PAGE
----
• at the very bottom of the screen

  • it doesn't look like there's anything to eat,

  • those populations are doing incredibly well.

  • So this left us with a dilemma.

  • Our observations of food don't make any sense

  • in the context of our observations of these animals.

  • So we started to think about how we could do this differently.

  • And this map shows not how many krill there are,

  • but how many clumps of krill there are,

  • how aggregated are they.

  • And what you get is a very different picture of the landscape.

  • Now that southern island looks

  • like a pretty good place to be,

  • and when we combine this

  • with other information about prey,

  • it starts to explain the population observations.

  • But we can also ask that question differently.

  • We can have the animals tell us what's important.

  • By tagging and tracking these animals

  • and looking at how they use this habitat,

  • we are able to say, "What matters to you?"

  • about the prey.

  • And what they've told us

  • is that how many krill there are really isn't important.

  • It is how closely spaced those krill are

  • because that's how they are able to make a living.

  • We see the same pattern

  • when we look in very different ocean,

  • further south in the Pacific,

  • in the warm waters around the Hawaiian islands.

  • So a very different habitat,

  • and yet the same story.

  • Under some conditions,

  • the physics and the nutrients, the fertilizer,

  • set up aggregations in the plants, the phytoplankton.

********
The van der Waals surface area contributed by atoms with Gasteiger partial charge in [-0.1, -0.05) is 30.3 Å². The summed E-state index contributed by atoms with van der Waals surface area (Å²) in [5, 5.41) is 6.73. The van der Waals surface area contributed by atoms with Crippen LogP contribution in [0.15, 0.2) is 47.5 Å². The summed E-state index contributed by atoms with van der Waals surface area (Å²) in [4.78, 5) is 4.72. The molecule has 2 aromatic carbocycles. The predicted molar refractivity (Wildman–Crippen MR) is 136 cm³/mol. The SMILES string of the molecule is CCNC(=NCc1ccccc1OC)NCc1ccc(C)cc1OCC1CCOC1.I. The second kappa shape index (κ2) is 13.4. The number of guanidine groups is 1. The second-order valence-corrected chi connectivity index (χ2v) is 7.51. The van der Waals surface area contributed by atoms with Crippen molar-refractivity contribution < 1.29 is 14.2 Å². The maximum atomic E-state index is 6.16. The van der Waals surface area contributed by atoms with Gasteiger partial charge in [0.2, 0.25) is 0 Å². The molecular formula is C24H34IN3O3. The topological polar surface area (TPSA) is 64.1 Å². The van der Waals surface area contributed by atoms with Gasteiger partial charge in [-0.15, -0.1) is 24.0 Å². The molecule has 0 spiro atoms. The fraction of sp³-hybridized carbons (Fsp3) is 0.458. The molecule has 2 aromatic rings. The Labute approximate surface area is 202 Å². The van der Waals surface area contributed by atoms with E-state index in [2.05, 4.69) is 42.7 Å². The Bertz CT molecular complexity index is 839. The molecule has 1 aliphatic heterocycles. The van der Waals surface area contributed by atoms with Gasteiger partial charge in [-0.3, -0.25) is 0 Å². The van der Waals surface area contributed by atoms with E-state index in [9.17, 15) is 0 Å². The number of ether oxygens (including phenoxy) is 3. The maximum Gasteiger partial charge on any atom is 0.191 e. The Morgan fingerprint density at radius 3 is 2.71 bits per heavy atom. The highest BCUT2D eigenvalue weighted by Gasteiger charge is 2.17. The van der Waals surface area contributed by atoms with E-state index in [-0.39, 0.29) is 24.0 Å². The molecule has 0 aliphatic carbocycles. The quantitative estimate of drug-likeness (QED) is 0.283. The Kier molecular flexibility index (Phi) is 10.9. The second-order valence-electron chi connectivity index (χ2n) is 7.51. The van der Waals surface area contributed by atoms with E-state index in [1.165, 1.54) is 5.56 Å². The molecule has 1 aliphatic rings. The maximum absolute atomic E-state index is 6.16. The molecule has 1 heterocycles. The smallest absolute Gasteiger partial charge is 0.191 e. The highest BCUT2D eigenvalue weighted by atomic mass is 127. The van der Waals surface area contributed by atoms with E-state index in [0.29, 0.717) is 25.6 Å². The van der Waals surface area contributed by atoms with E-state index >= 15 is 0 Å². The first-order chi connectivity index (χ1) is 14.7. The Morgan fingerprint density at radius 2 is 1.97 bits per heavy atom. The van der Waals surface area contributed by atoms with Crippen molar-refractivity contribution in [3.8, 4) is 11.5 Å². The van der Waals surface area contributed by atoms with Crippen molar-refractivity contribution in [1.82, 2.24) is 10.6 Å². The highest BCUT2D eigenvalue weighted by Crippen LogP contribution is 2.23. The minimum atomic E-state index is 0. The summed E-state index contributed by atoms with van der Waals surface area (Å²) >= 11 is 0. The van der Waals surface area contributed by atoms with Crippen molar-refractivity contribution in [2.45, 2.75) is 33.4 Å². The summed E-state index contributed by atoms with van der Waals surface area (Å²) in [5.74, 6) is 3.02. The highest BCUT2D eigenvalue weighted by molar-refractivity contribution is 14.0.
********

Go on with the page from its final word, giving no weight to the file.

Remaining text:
• And when that happens,

  • these very dense aggregations of phytoplankton

  • attract their predators,

  • which themselves form very dense layers.

  • That changes the behavior and distribution

  • of their predators as well,

  • starting to set up how this entire ecosystem functions.

  • Finally, the predators that eat

  • these small fish, shrimp, and squid,

  • we're talking about two- to three-inch long prey here,

  • changes how they use their habitat

  • and how they forage.

  • And so we see changes in the spinner dolphins

  • that are related to the changes

  • we're seeing in the plant life.

  • And just by measuring the plants,

  • we can actually predict very well

  • what's going to happen in the top predator

  • three steps away in the food web.

  • But what's interesting is

  • that even the densest aggregations of their prey

  • aren't enough for spinner dolphins to make it.

  • It's a pretty tough life there in the ocean.

  • So these animals actually work together

  • to herd their prey into even denser aggregations,

  • starting with patches that they find in the first place.

  • And that's what you're going to see in this visualization.

  • We have a group of 20 dolphins,

  • you notice they're all set up in pairs,

  • that are working together

  • to basically bulldoze prey

  • to accumulate it on top of itself.

  • And once they do that,

  • they form a circle around that prey

  • to maintain that really dense patch

  • that is a couple thousand times higher density

  • than the background that they started with

  • before individual pairs of dolphins

  • start to take turns feeding

  • inside this circle of prey that they've created.

  • And so, this work is showing us

  • that animals can first give us the answers

  • that aggregation is critical to how they make their living.

  • And by looking more deeply at the ocean,

  • we're starting to understand our interactions with it

  • and finding more effective ways of conserving it.

  • Thank you.

One of the reasons that I'm fascinated by the ocean

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B1 TED-Ed krill prey ocean habitat popcorn

【TED-Ed】How giant sea creatures eat tiny sea creatures - Kelly Benoit-Bird

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    wikiHuang posted on 2013/12/04